Office of the Attorney General
Representative Wilhelmina Delco
Letter Opinion No. 89-008
Dear Representative Delco:
You have requested our opinion regarding the validity of a sales promotion being contemplated by a land developer. You explain the promotion in the following manner:
The developer's planned community has been selected for a participation in an upcoming 'Parade of Homes,' during which the public will be invited to tour the community. As a promotional effort, the developer would like to give away one of these homes, by allowing all persons who visit the development to register for a drawing, to be held at the close of the Parade of Homes.
All persons attending the Parade of Homes will be charged an admission fee in exchange for a tour of the homes. Payment of the admission fee will not be a prerequisite for participation in the drawing; nor does participation in the tour of homes automatically register someone for the drawing. For a period beginning approximately one month before the Parade of Homes, and continuing through the third and final weekend of the event, any adult may visit the community and register free of charge. Furthermore, the developer plans to promote the Parade of Homes and the giveaway through radio advertisements where people can register for the event through phone-in contests in which registration will be awarded to designated callers (e.g., the tenth caller) without visiting the development.
There are three elements which are necessary to constitute a "lottery," which is invalid under Texas law: (1) one or more prizes "of value"; (2) distribution of the prizes by chance; and (3) the payment or promise of consideration for the chance to win. Attorney General Opinion JM-513 (1986). See Penal Code s 47.01(6) (definition of "lottery").
In Brice v. State, 242 S.W.2d 433 (Tex.Crim.App.1951), the owner of a retail store held a drawing in which winners were selected from among visitors to the store who had registered for the drawing. The court found that the third element cited above, "the payment or promise of consideration," did not exist merely because an individual had walked into the store and registered for the drawing:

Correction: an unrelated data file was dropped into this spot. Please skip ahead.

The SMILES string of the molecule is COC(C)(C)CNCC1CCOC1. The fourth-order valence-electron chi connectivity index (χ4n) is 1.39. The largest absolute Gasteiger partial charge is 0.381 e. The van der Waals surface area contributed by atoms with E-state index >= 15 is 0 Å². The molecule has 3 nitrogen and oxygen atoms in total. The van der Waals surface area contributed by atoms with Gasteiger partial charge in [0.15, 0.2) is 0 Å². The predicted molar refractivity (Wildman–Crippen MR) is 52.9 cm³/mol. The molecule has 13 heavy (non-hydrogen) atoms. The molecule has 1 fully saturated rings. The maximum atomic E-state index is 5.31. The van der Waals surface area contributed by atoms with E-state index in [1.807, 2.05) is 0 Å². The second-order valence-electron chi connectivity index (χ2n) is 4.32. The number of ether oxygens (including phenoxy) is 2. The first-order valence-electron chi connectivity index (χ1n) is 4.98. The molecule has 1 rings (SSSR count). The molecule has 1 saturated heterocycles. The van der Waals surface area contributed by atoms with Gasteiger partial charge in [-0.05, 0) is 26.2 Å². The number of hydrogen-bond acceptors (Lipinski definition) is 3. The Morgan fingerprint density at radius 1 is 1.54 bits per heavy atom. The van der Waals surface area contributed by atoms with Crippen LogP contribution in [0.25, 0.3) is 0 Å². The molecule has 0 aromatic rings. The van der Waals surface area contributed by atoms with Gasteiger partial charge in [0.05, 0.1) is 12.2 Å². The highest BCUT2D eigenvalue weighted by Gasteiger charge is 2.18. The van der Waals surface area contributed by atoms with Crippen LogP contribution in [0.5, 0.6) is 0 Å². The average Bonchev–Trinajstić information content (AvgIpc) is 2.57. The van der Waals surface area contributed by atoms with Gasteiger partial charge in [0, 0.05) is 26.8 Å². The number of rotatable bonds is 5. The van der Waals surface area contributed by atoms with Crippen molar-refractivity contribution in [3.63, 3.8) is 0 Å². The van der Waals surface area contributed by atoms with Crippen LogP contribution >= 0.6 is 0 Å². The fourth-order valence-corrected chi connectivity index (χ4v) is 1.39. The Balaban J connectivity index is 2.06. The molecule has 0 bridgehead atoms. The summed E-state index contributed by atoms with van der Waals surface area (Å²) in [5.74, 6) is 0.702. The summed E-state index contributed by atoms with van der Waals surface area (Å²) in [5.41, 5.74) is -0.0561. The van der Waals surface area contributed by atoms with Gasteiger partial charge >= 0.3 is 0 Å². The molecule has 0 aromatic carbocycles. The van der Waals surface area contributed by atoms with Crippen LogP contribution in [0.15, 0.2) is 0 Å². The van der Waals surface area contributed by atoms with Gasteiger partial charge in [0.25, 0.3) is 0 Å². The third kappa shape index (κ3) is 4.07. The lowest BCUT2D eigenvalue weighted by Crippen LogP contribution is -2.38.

The 'consideration' in this case which moves from the parties participating in the drawing for the prize, or prizes, to appellant is entirely fanciful. It is not sufficiently substantial to be classed as a reality. If the people who registered are to be construed to have paid a consideration by merely stepping into the house and signing their names, we would find ourselves in conflict with all of the decisions of our civil courts on questions of contract involving a consideration.
242 S.W.2d, at 435.
The court added that the result was not altered by the fact that the store owner received "a benefit from the drawing in the way of advertising." Likewise, the situation you pose is not sufficiently similar to that in Attorney General Opinion JM-513 to bring it within the ambit of a "lottery." In Opinion JM-513, every participant in the drawing was asked to make a "voluntary" donation, and every ticket bore the statement "donations of $5.00 requested." The opinion relied on City of Wink v. Griffith Amusement Co., 100 S.W.2d 695 (Tex.1936), wherein the Supreme Court declared that
human nature is such that the average person would seldom, if at all, suffer the natural
embarrassment of asking for a free registration. (Emphasis in original.)
100 S.W.2d, at 697.
Under the circumstances you present, no embarrassment will occur, because only a portion of those persons eligible for the drawing will be asked to pay, i.e., those persons who tour the "Parade of Homes," and all of those individuals will be required to pay the admission charge. If, as you seem to indicate, the paying Parade of Homes participants constitute a relatively small subclass of all persons eligible for the drawing, we do not believe that their inclusion in the large class is sufficient to transform the entire drawing into a "lottery." On the basis of the facts presented here, we conclude the drawing at issue is not a "lottery" in violation of section 47.01 of the Texas Penal Code.
We caution, however, that, in circumstances as those described here, it is sound policy to avoid any suggestion of impropriety. As a result, we believe that the publicity for the sales promotion should emphasize that a person need not pay the admission fee for attendance at the Parade of Homes in order to be eligible for the drawing. Such publicity should begin well in advance of the Parade of Homes tour so that any interested person may visit the community and register for the drawing without paying the admission fee.
Yours very truly,